"From my view, this grand unites the sound ideal of old times (wood, not metal) with the playing style of today. A pianists dream.”
The Danish pianist John Damgaard studied at Eastman School of Music (New York), The Royal Danish Conservatory of Music in Copenhagen with Georg Vasarhelyi and later with Ilona Kabos in London and Wilhelm Kempff in Italy. John Damgaard was assistant professor at The Royal Danish Academy of Music from 1969-1984. From 1984–2007 professor at The Royal Academy of Music, Aarhus. For many years up to now guest professor at Musashino Academia Musicae in Tokyo. Also guest professor at the Australian National Academy of Music in Melbourne. He has given concerts in USA, Canada, Mexico, Russia, Estonia, Latvia, Lithuania, Italy, France, Belgium, Japan, Australia, primarily with classical, romantic programs, but almost always including Danish pianoworks. Many recordings - among other the complete piano works by Ravel on 2 CDs and the complete finished sonatas by Schubert on 5 CDs. Two cd-releases in 2010 – one with the three last Beethoven sonatas and one with Haydn - as well as a DVD with a live recording of a recital with Schumann from Tokyo (2007).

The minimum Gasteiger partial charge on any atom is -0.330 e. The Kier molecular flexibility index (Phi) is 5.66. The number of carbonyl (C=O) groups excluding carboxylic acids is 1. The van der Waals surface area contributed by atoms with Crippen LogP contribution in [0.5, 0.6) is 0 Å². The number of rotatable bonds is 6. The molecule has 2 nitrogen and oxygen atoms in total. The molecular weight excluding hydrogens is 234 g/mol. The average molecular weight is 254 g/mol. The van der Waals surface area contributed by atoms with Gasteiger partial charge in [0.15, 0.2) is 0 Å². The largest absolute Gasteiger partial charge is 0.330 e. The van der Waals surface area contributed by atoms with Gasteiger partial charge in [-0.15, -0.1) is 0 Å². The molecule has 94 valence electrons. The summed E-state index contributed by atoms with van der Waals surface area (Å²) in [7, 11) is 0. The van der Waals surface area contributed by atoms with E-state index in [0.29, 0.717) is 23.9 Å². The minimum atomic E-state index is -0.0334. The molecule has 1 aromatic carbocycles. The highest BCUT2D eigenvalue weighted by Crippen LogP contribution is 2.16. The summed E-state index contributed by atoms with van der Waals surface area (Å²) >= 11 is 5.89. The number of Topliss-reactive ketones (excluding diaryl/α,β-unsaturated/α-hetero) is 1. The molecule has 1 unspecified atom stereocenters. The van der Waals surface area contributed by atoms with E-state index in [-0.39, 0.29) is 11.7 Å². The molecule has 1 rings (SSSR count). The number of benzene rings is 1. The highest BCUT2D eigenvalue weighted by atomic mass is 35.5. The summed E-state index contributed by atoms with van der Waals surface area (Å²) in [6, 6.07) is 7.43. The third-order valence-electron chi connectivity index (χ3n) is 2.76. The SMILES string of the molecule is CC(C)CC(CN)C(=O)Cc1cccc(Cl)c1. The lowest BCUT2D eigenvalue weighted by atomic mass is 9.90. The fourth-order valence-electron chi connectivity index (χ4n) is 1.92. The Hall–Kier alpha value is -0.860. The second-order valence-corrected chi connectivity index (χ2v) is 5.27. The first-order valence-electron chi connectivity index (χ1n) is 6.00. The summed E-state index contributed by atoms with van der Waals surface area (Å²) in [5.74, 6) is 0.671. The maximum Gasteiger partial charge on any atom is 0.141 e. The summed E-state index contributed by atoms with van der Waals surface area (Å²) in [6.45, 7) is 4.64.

„Some years ago in Wagner Sall in Riga, I performed a concert on one of the most wonderful grands, I´ve ever played - a pre-war Bechstein. Only this summer I realized, that Bechstein even today, manufactures grands, fully true to the standard of "old times". I had the pleasure of performing two Schubert evenings, on a brand new grand, arriving from Berlin 5 minutes after the scheduled start of the concert. Without having played the instrument at all, I sat (rather nervous) and started the concert, which should turn out to be absolutely without problems - quite the opposite. Action was light and troublefree. The pedal perfect. And the sound? It sang wonderfully, while having all the required brillance.100% regulated. And most interesting - every register (bass, mid, treble) were clearly differentiated. From my view, this grand unites the sound ideal of old times (wood, not metal) with the playing style of today. A pianists dream.”